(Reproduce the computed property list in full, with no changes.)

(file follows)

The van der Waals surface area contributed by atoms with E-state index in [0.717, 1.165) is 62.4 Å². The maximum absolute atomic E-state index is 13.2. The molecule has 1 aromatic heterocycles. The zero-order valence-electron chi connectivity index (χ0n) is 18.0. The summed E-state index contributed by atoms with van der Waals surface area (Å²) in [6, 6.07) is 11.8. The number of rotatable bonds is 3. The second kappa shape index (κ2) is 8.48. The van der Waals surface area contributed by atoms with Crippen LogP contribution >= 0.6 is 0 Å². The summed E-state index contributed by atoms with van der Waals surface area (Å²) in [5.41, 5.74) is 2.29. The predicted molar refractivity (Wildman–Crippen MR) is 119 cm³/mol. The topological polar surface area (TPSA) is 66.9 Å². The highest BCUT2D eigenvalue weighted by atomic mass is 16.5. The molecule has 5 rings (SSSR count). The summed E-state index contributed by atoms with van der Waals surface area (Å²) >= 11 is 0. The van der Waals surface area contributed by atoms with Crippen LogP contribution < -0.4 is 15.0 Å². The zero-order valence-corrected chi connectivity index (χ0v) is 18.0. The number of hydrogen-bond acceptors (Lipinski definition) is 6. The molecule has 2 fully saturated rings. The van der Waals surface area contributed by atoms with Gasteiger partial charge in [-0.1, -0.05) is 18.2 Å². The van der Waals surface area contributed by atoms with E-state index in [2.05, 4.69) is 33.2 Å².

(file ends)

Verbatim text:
The van der Waals surface area contributed by atoms with E-state index in [0.717, 1.165) is 62.4 Å². The maximum absolute atomic E-state index is 13.2. The molecule has 1 aromatic heterocycles. The zero-order valence-electron chi connectivity index (χ0n) is 18.0. The summed E-state index contributed by atoms with van der Waals surface area (Å²) in [6, 6.07) is 11.8. The number of rotatable bonds is 3. The second kappa shape index (κ2) is 8.48. The van der Waals surface area contributed by atoms with Crippen LogP contribution >= 0.6 is 0 Å². The summed E-state index contributed by atoms with van der Waals surface area (Å²) in [5.41, 5.74) is 2.29. The predicted molar refractivity (Wildman–Crippen MR) is 119 cm³/mol. The topological polar surface area (TPSA) is 66.9 Å². The highest BCUT2D eigenvalue weighted by atomic mass is 16.5. The molecule has 5 rings (SSSR count). The summed E-state index contributed by atoms with van der Waals surface area (Å²) >= 11 is 0. The van der Waals surface area contributed by atoms with Crippen LogP contribution < -0.4 is 15.0 Å². The zero-order valence-corrected chi connectivity index (χ0v) is 18.0. The number of hydrogen-bond acceptors (Lipinski definition) is 6. The molecule has 2 fully saturated rings. The van der Waals surface area contributed by atoms with Gasteiger partial charge in [-0.1, -0.05) is 18.2 Å². The van der Waals surface area contributed by atoms with E-state index in [2.05, 4.69) is 33.2 Å².